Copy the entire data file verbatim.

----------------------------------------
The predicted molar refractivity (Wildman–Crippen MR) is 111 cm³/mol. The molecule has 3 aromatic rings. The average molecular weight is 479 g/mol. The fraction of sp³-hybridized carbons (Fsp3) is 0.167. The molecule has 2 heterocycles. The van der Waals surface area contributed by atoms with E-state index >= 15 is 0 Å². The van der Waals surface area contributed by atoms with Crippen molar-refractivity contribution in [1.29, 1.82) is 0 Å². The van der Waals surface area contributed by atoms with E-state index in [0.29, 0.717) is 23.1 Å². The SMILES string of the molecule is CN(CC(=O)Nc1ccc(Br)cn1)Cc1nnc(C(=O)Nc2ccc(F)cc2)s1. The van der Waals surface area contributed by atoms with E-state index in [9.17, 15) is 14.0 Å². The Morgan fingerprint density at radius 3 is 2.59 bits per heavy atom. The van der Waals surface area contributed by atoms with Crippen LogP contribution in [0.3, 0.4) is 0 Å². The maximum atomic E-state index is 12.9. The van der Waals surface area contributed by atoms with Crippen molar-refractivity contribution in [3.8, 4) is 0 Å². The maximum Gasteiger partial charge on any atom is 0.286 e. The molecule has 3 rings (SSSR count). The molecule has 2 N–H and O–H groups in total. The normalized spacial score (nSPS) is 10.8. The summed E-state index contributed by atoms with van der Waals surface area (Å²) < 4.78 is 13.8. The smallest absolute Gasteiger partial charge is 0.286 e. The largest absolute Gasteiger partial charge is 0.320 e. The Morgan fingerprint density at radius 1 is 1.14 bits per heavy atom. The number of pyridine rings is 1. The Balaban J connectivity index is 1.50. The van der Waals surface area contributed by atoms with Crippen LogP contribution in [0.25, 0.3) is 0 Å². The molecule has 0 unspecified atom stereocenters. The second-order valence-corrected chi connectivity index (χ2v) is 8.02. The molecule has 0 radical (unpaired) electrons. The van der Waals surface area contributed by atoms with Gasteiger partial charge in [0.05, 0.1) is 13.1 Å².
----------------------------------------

The predicted molar refractivity (Wildman–Crippen MR) is 111 cm³/mol. The molecule has 3 aromatic rings. The average molecular weight is 479 g/mol. The fraction of sp³-hybridized carbons (Fsp3) is 0.167. The molecule has 2 heterocycles. The van der Waals surface area contributed by atoms with E-state index >= 15 is 0 Å². The van der Waals surface area contributed by atoms with Crippen molar-refractivity contribution in [1.29, 1.82) is 0 Å². The van der Waals surface area contributed by atoms with E-state index in [0.29, 0.717) is 23.1 Å². The SMILES string of the molecule is CN(CC(=O)Nc1ccc(Br)cn1)Cc1nnc(C(=O)Nc2ccc(F)cc2)s1. The van der Waals surface area contributed by atoms with E-state index in [9.17, 15) is 14.0 Å². The Morgan fingerprint density at radius 3 is 2.59 bits per heavy atom. The van der Waals surface area contributed by atoms with Crippen LogP contribution in [0.3, 0.4) is 0 Å². The maximum atomic E-state index is 12.9. The van der Waals surface area contributed by atoms with Crippen molar-refractivity contribution in [3.8, 4) is 0 Å². The maximum Gasteiger partial charge on any atom is 0.286 e. The molecule has 3 rings (SSSR count). The molecule has 2 N–H and O–H groups in total. The normalized spacial score (nSPS) is 10.8. The summed E-state index contributed by atoms with van der Waals surface area (Å²) < 4.78 is 13.8. The smallest absolute Gasteiger partial charge is 0.286 e. The largest absolute Gasteiger partial charge is 0.320 e. The Morgan fingerprint density at radius 1 is 1.14 bits per heavy atom. The number of pyridine rings is 1. The Balaban J connectivity index is 1.50. The van der Waals surface area contributed by atoms with Crippen LogP contribution in [0.25, 0.3) is 0 Å². The molecule has 0 unspecified atom stereocenters. The second-order valence-corrected chi connectivity index (χ2v) is 8.02. The molecule has 0 radical (unpaired) electrons. The van der Waals surface area contributed by atoms with Gasteiger partial charge in [0.05, 0.1) is 13.1 Å².